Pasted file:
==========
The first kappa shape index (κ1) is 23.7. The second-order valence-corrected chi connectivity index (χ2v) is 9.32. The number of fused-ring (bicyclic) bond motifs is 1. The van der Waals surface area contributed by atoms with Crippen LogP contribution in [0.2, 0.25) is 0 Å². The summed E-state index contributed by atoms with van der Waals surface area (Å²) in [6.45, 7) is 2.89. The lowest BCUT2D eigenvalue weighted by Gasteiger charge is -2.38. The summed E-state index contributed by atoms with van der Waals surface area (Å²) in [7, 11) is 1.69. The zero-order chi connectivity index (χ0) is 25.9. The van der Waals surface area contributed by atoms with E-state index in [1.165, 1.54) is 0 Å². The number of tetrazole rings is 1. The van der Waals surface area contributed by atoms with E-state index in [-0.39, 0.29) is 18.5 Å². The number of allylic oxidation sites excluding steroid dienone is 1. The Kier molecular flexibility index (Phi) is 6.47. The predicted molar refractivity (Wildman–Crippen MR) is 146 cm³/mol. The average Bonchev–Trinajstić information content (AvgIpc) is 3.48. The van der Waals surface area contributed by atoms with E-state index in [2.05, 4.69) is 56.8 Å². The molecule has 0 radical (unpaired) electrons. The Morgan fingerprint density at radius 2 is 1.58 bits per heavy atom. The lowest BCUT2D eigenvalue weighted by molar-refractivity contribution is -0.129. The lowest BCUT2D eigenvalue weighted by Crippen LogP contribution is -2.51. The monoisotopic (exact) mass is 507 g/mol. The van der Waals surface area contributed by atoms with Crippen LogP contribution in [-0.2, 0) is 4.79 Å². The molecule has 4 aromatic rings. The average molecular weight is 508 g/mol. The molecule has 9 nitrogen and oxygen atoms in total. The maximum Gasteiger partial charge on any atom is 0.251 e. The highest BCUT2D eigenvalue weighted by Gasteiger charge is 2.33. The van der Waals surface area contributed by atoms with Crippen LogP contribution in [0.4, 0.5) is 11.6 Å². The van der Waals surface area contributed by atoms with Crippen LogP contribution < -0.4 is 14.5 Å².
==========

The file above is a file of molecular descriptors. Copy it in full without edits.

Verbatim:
The first kappa shape index (κ1) is 23.7. The second-order valence-corrected chi connectivity index (χ2v) is 9.32. The number of fused-ring (bicyclic) bond motifs is 1. The van der Waals surface area contributed by atoms with Crippen LogP contribution in [0.2, 0.25) is 0 Å². The summed E-state index contributed by atoms with van der Waals surface area (Å²) in [6.45, 7) is 2.89. The lowest BCUT2D eigenvalue weighted by Gasteiger charge is -2.38. The summed E-state index contributed by atoms with van der Waals surface area (Å²) in [7, 11) is 1.69. The zero-order chi connectivity index (χ0) is 25.9. The van der Waals surface area contributed by atoms with E-state index in [1.165, 1.54) is 0 Å². The number of tetrazole rings is 1. The van der Waals surface area contributed by atoms with E-state index in [-0.39, 0.29) is 18.5 Å². The number of allylic oxidation sites excluding steroid dienone is 1. The Kier molecular flexibility index (Phi) is 6.47. The predicted molar refractivity (Wildman–Crippen MR) is 146 cm³/mol. The average Bonchev–Trinajstić information content (AvgIpc) is 3.48. The van der Waals surface area contributed by atoms with E-state index in [2.05, 4.69) is 56.8 Å². The molecule has 0 radical (unpaired) electrons. The Morgan fingerprint density at radius 2 is 1.58 bits per heavy atom. The lowest BCUT2D eigenvalue weighted by molar-refractivity contribution is -0.129. The lowest BCUT2D eigenvalue weighted by Crippen LogP contribution is -2.51. The monoisotopic (exact) mass is 507 g/mol. The van der Waals surface area contributed by atoms with Crippen LogP contribution in [-0.2, 0) is 4.79 Å². The molecule has 4 aromatic rings. The average molecular weight is 508 g/mol. The molecule has 9 nitrogen and oxygen atoms in total. The maximum Gasteiger partial charge on any atom is 0.251 e. The highest BCUT2D eigenvalue weighted by Gasteiger charge is 2.33. The van der Waals surface area contributed by atoms with Crippen LogP contribution in [0.4, 0.5) is 11.6 Å². The van der Waals surface area contributed by atoms with Crippen LogP contribution < -0.4 is 14.5 Å².